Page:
Families who lose loved ones during this Covid-19 pandemic will have to abandon their cultural burial rituals and practices due to recently announced restrictions around the movement of corpses and burial procedures.
Zimbabwe is currently experiencing a spike in coronavirus infections and deaths, which saw the whole country declared a Covid-19 hotspot.
As of January 10, 2021 the country has recorded 21 477 confirmed cases, including 507 deaths.
Acting on the advice of the Ministry of Health and Child Care, police on Sunday announced there would be no movement of dead bodies as corpses are to be cleared only for burial straight from the funeral parlour or hospital mortuary.
Additionally, no body viewing is to be allowed and bodies would not be taken home while corpses are now supposed to be buried in the town or city where the death occurred.
These are new measures to curtail spread of Covid-19 said national police spokesperson, Assistant Commissioner, Paul Nyathi.
The public was also implored to keep a distance during the lowering of the coffin into the grave by health officials and funeral parlour officials, after which the grave site would be disinfected.
In as much as authorities are asking for cooperation from bereaved families, some people felt these new measures were robbing them of their right to practise rituals and properly bid farewell to their loved ones.
Renowned cultural advocate, Phathisa Nyathi, emphatically said these new measures would negatively impact on African culture.
“But with new measures in place these practices would be not be done, as people would be warned against spread of Covid-19. If there was a way, perhaps officials must make sure that the family of the departed are themselves fully protected in proper equipment (Protective Personal Equipment – PPE) to carry out these rites. Even during the burial, certain rites must be done such as the direction one must be buried in.”
Nyathi explained that these cultural practices had a spiritual grounding as people were spiritual beings and if they were not done, there would be repercussions.
“However, materialistic people will define these cultural practices as madness and it is unfortunate that people in power don’t believe in these practices as they bulldoze their rules on people,” said the cultural enthusiast.
A social analyst, Bernard Magugu echoed the above sentiment and said no doubt families would struggle accepting the new restrictions when time came to bury their loved ones.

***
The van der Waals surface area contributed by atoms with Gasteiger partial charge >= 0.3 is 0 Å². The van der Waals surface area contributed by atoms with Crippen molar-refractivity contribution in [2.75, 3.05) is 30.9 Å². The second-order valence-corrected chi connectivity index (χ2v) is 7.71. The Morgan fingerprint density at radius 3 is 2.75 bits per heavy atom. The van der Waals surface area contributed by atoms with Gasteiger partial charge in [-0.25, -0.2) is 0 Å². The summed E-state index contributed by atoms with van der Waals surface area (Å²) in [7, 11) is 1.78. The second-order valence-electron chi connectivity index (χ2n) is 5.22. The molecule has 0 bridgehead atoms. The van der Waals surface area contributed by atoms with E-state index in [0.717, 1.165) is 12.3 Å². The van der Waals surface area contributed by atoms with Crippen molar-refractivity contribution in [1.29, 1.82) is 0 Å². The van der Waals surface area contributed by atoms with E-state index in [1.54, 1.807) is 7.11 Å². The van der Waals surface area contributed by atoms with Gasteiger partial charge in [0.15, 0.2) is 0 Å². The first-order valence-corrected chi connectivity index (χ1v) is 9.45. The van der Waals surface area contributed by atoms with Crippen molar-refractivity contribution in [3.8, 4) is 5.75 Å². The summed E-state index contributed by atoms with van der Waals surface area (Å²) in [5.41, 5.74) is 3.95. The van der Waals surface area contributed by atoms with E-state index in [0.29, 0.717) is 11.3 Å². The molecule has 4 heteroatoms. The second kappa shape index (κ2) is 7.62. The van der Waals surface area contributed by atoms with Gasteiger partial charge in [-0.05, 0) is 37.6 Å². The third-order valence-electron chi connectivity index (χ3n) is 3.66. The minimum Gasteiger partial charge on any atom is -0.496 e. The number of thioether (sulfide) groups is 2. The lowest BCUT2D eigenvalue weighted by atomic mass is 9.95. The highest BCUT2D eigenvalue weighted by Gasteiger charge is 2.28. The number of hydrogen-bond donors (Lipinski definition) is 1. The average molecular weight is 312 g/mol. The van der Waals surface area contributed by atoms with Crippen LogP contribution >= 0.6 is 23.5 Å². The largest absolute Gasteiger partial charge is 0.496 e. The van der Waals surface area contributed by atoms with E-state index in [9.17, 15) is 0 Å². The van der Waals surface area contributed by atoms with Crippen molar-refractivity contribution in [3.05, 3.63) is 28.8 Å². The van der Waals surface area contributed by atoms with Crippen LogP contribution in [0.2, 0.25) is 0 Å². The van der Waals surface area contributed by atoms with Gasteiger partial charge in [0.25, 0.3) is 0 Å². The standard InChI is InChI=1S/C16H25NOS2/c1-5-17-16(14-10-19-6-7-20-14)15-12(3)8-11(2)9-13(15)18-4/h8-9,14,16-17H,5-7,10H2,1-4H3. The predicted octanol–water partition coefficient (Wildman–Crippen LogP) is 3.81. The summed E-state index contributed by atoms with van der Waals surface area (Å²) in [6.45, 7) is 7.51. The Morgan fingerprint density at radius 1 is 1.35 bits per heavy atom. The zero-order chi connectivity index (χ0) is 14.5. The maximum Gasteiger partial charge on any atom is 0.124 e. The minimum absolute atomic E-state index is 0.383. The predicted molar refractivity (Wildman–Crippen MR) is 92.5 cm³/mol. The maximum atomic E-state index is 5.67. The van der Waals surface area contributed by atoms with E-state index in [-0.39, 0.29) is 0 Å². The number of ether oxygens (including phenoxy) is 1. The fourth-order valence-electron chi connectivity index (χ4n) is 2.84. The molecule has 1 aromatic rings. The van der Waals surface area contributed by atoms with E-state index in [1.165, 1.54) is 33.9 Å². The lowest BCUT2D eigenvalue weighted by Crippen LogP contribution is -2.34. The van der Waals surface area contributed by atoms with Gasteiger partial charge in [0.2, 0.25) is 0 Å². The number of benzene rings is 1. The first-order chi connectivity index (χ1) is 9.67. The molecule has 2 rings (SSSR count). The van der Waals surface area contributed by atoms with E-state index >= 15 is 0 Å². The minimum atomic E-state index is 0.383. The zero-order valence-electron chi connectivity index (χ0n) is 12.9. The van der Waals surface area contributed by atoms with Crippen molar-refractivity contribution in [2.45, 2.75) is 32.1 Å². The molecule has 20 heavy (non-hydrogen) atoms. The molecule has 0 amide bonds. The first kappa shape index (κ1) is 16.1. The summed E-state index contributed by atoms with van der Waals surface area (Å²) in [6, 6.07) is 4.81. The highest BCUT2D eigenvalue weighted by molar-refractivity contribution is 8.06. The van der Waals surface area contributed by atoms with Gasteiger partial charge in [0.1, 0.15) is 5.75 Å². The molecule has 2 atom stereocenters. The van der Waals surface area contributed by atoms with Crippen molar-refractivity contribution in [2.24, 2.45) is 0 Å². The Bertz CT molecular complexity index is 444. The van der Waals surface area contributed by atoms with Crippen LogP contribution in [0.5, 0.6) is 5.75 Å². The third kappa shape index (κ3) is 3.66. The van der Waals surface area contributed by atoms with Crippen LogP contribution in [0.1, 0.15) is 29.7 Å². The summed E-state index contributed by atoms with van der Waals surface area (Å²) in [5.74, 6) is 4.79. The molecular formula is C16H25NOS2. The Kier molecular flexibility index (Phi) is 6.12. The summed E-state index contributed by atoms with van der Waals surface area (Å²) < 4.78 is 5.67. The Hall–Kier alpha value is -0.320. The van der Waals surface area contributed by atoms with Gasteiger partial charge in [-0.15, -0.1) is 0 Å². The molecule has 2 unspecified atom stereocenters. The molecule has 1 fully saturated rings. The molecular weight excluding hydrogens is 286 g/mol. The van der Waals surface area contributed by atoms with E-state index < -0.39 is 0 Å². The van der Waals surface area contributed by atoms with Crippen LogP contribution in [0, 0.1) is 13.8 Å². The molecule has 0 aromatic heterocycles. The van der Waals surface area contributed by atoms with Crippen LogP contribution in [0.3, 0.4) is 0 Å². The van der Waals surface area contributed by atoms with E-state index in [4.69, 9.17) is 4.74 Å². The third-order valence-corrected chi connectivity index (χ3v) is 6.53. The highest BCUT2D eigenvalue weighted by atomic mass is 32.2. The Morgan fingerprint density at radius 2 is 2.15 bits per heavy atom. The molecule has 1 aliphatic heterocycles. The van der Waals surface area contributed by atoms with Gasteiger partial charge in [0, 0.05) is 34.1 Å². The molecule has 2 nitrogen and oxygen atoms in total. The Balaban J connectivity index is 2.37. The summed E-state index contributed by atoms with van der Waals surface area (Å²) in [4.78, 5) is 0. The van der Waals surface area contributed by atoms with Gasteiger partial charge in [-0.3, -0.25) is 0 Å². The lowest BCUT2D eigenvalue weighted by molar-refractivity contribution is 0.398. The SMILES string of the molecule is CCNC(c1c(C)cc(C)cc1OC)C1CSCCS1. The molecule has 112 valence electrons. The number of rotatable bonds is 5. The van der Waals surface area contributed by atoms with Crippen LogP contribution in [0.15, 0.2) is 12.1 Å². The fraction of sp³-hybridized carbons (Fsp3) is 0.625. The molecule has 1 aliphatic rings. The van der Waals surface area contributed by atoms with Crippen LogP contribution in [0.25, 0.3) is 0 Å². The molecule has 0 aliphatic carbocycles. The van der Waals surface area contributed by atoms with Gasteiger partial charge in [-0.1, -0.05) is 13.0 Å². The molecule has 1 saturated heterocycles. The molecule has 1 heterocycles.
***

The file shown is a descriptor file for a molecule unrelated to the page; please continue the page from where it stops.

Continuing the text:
“Normally when one dies, the eldest son announce to the family’s spirits that so and so has died at a particular place. Before taking the corpse from a mortuary, the family would conduct their rites such as talking to the dead, informing his or her spirit about their next moves concerning their burial. Usually the deceased would have communicated where they want to be buried,” he said.
Magugu said even during the burial ceremony there were practices that families would conduct, especially at the gravesite to prevent evil people from messing with the corpse.
“Body viewing, which has been stopped, is cultural and very important because people would be seeing their relative for the last time. They also use it to confirm the deceased’s identity and importantly check if all body parts are there and none removed for experiments or unsanctioned rituals,” he said.
“If there is foul play, the family will stop burial and demand investigations, sometimes if the body viewing is not done, that invites spiritual punishment. Besides, the body viewing is done to soothe the family that for sure so and so is dead and must accept,” he said.
Mbuso Fuzwayo, Secretary General of Ibhetshu LikaZulu, a local pressure group, bemoaned possibility of burying the wrong person if there was no body viewing.
“In the first place, mix ups are not new, they are common. Body viewing has been used to really ascertain if the deceased is the correct person. If one family buries the wrong person how do we conduct ancestral religious rites to the wrong ancestor,” he said.
Fuzwayo added that in some cultures, especially mothers and fathers wanted the dead to pass by their rural homes so that their spirits may live to take care of the family.
“This would be lost, some people want to bury their loved ones in kraals for men and granaries for women so that the spirits of the departed could continue to protect and increase the cows and grain respectively,” he said.